Alarm and mobbing calls

When a bird spots a potential enemy it may give an alarm call. Those within earshot are alerted and may take evasive action.

Alarm calls

Imagine a flock of waders on a mud flat. At any one point in time, several birds will have their heads up while the rest are probing the ooze for food. One of these spots a peregrine falcon, gives its alarm call, and in an instant all have their heads up and are ready to take appropriate action.

In the vocabulary of some birds, there is one alarm call specifically to warn of aerial predators, and another alarm call used in other circumstances, for example, when a ground enemy appears. In almost any British garden this distinction may be observed with robins. In response to a prowling cat the robin gives a sharp “tic tic” call; to warn of a passing crow a thin “seee” note is rather quietly given.

The 'seee' hawk-alarm call

This “seee” note brings us to one vital and fascinating difference between song - which is attended to only by other individuals of the singer's species - and some calls which are understood and responded to by species other than that of the caller. In other words, wrens and others are unaffected by robin song, but understand and respond to robin alarm calls. This is, of course, mutual aid, but only “in effect”, it is not “intentional”. This between-species communication has probably come about because of convergent evolution. Thus several species facing the same problem came up with the same answer - a call with particular physical characteristics -- and then found they were all “speaking the same language”.

One major reason why they need to be similar is that all the birds, while needing to give warning, nevertheless employ as unlocatable a sound as possible. The remarkable thing about this hawk-alarm call is that its physical form is such that when you hear the sound it is difficult to detect from which direction it comes.

The hawk-alarm call is:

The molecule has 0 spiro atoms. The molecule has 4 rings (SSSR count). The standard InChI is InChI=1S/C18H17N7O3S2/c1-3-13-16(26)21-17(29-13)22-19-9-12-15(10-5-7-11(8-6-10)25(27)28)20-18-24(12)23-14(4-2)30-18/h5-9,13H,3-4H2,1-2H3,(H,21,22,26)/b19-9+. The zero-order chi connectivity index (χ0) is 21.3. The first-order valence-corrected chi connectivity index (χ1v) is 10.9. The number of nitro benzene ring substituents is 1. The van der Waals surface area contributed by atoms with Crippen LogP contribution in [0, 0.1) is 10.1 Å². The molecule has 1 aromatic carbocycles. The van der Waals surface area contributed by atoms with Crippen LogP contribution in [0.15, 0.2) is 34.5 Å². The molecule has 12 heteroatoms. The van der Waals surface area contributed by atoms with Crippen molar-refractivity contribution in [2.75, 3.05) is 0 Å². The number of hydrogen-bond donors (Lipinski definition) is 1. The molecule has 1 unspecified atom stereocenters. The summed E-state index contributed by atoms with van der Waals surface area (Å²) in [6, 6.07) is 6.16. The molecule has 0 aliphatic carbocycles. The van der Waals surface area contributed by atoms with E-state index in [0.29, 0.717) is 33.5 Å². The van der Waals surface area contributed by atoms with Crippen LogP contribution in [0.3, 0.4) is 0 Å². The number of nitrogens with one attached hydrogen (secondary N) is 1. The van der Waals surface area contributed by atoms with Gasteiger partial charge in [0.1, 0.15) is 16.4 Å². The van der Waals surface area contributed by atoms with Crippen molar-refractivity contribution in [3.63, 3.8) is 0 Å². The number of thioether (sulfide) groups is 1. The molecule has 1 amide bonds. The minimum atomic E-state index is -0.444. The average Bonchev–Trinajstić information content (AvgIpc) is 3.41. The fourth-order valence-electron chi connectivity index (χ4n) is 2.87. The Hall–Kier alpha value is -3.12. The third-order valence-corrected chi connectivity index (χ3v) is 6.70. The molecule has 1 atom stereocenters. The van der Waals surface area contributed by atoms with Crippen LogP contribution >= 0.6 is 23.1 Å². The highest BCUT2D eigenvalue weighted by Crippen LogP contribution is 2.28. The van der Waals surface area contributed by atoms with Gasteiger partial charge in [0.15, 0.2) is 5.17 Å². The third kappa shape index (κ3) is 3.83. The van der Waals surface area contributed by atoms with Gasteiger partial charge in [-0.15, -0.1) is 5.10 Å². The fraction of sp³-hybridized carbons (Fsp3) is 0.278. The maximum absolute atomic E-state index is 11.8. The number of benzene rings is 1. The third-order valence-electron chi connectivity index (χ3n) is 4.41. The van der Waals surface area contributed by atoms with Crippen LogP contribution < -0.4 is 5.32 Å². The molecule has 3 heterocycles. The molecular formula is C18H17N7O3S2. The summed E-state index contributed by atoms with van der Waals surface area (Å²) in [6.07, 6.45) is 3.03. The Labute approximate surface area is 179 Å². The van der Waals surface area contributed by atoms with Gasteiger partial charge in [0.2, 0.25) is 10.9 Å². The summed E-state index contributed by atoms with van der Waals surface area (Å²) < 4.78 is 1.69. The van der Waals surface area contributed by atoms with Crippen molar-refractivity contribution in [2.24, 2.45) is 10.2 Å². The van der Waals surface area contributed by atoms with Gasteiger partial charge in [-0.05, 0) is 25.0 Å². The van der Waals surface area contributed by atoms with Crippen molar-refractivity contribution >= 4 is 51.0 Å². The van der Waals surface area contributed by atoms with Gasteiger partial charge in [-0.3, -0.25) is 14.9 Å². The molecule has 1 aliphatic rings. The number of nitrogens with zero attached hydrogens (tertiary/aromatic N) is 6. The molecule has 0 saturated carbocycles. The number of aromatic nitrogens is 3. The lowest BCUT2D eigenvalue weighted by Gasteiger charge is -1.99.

1. high-pitched
    2. almost pure in tone
    3. starts quietly, gets louder and then fades slowly.

These three characteristics make the call (and therefore the caller) difficult to locate.

Mobbing calls

In contrast with the hawk-alarm call, the most important characteristic of the mobbing call is that it is locatable. This is the call given by birds wishing to rally reinforcements to help drive off a bird menacing them. If you were a wren and you “wished” to work alongside another wren already harassing an owl, you would know at once in which direction the help was needed.


Mobbing calls are sharp sounds, almost like hand claps, and their direction of origin is comparatively easy to detect. Like the hawk-alarm calls, they too are understood by different species, as for example the “mayday” distress call is understood by mariners who speak different languages.

An experiment with red-tailed hawks

Captive red-tailed hawks were placed in turn in a cage in the middle of a wood. They were then played a recording of the “seeet” hawk alarm call of the American robin from a hidden loudspeaker. On hearing the sound, the birds responded at once but averaged 84° off target. They then rotated their heads as if searching for the right direction and ended up an average of 124° off target. This is enough to justify labelling the “seeet” call “ventriloqual”. For comparison, the same birds were also played the highly locatable mobbing calls of the red-winged blackbird. Their directional response to this was an average of only 50° off beam.

  • Jeffery Boswall
  • Jeffery Boswall (1931-2012) was a natural history broadcaster, film-maker and producer. He is best known for his radio and television work with the BBC Natural History Unit. His notable titles include Animal Magic, The Private Life of the Kingfisher, and Wildlife Safari to Ethiopia. Jeffery co-founded the National Sound Archive's wildlife section with Patrick Sellar in 1969.